Named parameters. This language is targeted for Objective C programmers so of course it has name parameters, however I still count it as a plus because named parameters increase readability and are a good idea, even C# has named parameters theses days.

No lisp-like nested square brackets everywhere (yes I know lisp uses round brackets, however I am talking about the nesting behaviour)

Immutable values using the let keyword. This reminds me of Scala's val and var keywords and of F#'s let keyword, although F# makes it harder to make values and objects mutable. Immutable values can make an application easier to reason about and make it easier to do concurrent programming (less need for locking)

No more header files.

Memory management that doesn't feel like a tacked on after thought .

Only one form of closure instead of the two different flavours in Objective C (selectors and blocks)

The 'if let' statements ability to chain together multiple let statements capped with a where cause reduces nesting and as nesting plays havoc with readability this is all to the good. There is a 'if var' version but I never see it used.

Swift has its own REPL which in Swift's case is called a playground. REPLs are common in many interpreted languages, they are ideal for learning and experimentation. REPL is pronounced 'reppel' and stands for Read Evaluate Print Loop and at its heart in a very simple, effective and old piece of technology.

No more need to box and unbox value types just to use collections. I remember when C# had this problem (versions 1.0 and 1.1 fixed in 2.0), but at least C# 1.1 had the __box and __unbox keywords,  in Objective-C you have to wrap and unwrap value types by hand.

Swift has generics, type safety and even type inference. Plugging that hole (lack of generics) in the type system pays off massive benefits in reduction of errors and increased ease of use. There is no way to have general purposes containers like lists and dictionaries without either having a generic type system, using dynamic types or breaking the type system by casting away type.

Less use of special characters in syntax, no more semi-colons at the end of your lines and a more modern cleaner looking syntax.

Initial Annoyances / Gotchas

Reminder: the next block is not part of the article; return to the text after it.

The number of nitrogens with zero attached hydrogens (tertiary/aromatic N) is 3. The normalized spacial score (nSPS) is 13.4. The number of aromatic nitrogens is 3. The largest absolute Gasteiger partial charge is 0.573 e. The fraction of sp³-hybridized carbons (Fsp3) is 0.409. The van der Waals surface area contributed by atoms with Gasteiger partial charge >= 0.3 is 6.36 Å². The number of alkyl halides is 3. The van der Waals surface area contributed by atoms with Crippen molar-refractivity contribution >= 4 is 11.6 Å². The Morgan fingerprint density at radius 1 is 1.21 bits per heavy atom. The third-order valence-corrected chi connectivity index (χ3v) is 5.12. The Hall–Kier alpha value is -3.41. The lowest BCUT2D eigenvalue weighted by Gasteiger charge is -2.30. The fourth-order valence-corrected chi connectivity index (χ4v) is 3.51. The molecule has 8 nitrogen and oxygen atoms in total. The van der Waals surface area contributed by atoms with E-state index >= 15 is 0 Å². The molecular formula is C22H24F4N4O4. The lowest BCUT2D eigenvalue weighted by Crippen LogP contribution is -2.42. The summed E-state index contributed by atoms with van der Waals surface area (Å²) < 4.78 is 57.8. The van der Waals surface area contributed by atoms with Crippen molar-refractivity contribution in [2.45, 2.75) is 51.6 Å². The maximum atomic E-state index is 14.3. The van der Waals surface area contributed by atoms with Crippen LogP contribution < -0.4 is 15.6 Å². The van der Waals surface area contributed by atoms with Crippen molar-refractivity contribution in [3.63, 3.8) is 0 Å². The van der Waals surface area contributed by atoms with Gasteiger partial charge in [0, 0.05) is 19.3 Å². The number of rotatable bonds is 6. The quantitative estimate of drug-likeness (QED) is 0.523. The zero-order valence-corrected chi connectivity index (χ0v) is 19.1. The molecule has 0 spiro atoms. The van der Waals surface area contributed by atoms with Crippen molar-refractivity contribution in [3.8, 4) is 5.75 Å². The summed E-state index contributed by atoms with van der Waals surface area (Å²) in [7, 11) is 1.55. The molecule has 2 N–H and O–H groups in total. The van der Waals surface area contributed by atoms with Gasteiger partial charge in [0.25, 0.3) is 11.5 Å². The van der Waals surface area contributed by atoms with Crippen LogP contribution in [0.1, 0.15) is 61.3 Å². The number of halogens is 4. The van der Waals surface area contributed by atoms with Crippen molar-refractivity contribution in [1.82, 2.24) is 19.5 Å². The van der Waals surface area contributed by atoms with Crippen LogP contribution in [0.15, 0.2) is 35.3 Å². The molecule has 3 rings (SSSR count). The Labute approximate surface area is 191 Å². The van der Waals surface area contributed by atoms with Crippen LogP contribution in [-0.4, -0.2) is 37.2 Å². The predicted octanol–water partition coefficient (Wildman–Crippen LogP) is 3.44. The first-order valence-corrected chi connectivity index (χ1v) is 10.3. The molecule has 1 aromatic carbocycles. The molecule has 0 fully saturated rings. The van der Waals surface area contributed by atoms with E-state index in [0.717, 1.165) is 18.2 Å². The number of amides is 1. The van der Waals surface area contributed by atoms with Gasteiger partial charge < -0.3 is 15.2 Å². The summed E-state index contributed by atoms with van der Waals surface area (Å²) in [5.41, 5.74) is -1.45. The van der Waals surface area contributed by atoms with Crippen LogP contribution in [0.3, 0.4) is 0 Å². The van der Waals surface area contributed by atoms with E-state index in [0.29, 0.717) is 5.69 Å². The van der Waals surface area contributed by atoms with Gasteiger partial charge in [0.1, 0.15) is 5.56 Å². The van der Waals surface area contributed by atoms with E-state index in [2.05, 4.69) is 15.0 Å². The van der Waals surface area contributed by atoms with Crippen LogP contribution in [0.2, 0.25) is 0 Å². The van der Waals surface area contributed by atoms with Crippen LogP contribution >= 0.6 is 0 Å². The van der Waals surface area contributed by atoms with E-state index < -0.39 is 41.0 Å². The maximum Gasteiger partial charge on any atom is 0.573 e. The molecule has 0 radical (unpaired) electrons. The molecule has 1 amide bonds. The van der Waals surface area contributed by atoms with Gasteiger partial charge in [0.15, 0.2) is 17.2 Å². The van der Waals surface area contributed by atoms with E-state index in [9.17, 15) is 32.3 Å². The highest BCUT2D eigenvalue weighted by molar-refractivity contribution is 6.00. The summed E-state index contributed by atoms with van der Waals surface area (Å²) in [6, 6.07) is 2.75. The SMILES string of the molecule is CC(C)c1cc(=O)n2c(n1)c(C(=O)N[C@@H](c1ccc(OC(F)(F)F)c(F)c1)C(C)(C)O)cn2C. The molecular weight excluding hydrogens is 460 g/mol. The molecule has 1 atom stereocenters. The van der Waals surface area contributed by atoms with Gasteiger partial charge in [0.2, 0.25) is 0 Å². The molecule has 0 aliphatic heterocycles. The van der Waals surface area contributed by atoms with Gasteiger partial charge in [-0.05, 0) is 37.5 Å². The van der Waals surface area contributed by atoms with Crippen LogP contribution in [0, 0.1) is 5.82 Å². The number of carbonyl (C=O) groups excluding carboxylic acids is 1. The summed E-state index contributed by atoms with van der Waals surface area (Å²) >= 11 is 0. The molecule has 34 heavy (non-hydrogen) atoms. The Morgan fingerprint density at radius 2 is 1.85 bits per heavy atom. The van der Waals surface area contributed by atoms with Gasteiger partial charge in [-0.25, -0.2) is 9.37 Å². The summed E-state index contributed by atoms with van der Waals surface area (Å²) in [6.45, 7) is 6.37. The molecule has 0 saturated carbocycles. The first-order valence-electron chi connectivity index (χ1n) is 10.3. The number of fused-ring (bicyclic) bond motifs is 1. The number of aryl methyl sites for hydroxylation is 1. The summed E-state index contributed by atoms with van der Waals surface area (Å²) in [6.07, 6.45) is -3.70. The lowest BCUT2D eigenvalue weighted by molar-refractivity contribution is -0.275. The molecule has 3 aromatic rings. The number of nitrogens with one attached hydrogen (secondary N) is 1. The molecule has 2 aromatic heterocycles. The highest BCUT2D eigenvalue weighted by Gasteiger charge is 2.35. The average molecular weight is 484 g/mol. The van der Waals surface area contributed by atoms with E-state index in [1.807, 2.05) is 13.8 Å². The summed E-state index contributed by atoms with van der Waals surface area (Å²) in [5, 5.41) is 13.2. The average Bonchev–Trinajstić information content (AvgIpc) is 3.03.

You will need to lose the habit of surrounding if conditions with brackets as this can break things. This is initially is frustrating, but when you get used to it, it actually looks cleaner.

Significant white space between operators and operands or lack there of will turn binary operators into prefix unary operators.

Xcode habit of warning you that you have not used a declared variable or constant straight after you have declared it and before you have had the chance to type the line that will use it, can initially be distracting.

The Cons

I am used to uninformative and obscure error messages, but Xcode has reached a new low in this lost art of sowing confusion. After a while you get an idea about what it could be complaining about, but even when you know what is causing the problem, drawing a meaningful relationship between the error message and the cause of the problem can be bewildering.

The navigation and intellisense  tends to break when you need them most.

No refactoring support for swift yet compared to Xcode refactoring support for its other supported languages, not that Xcode Objective-C refactoring support is terribly good, but at least its there.

Lost Opportunities

There is a lot I could say about this, but Objective-C does worse in features I want to complain about so I will just point you to a post that Rob Napier wrote about how swift is not functional and save the rant I was going to write here for another blog post.

The Experience

The first one or two weeks was frustrating. Most of the frustration was centred around the compiler. However the learning curve was surprisingly easy. After two weeks I felt more comfortable with Swift than Objective-C even though I have been using Objective-C for years. Their is very little in Swift that isn't a standard expected feature in a modern programming language. Even the syntax and the keywords are pretty stock standard. Given the blandness of Swift the main reason for its existence is obviously to have built-in compatibility with the existing libraries and APIs and to make migration from Objective-C and interoperability with Objective-C easy. In achieving these goals Swift is successful.


I am not going to rewrite all my Objective-C code base in Swift. However all new work is going to be in Swift and even major modifications to old projects will probably be in Swift as you can mix the two languages in the same project.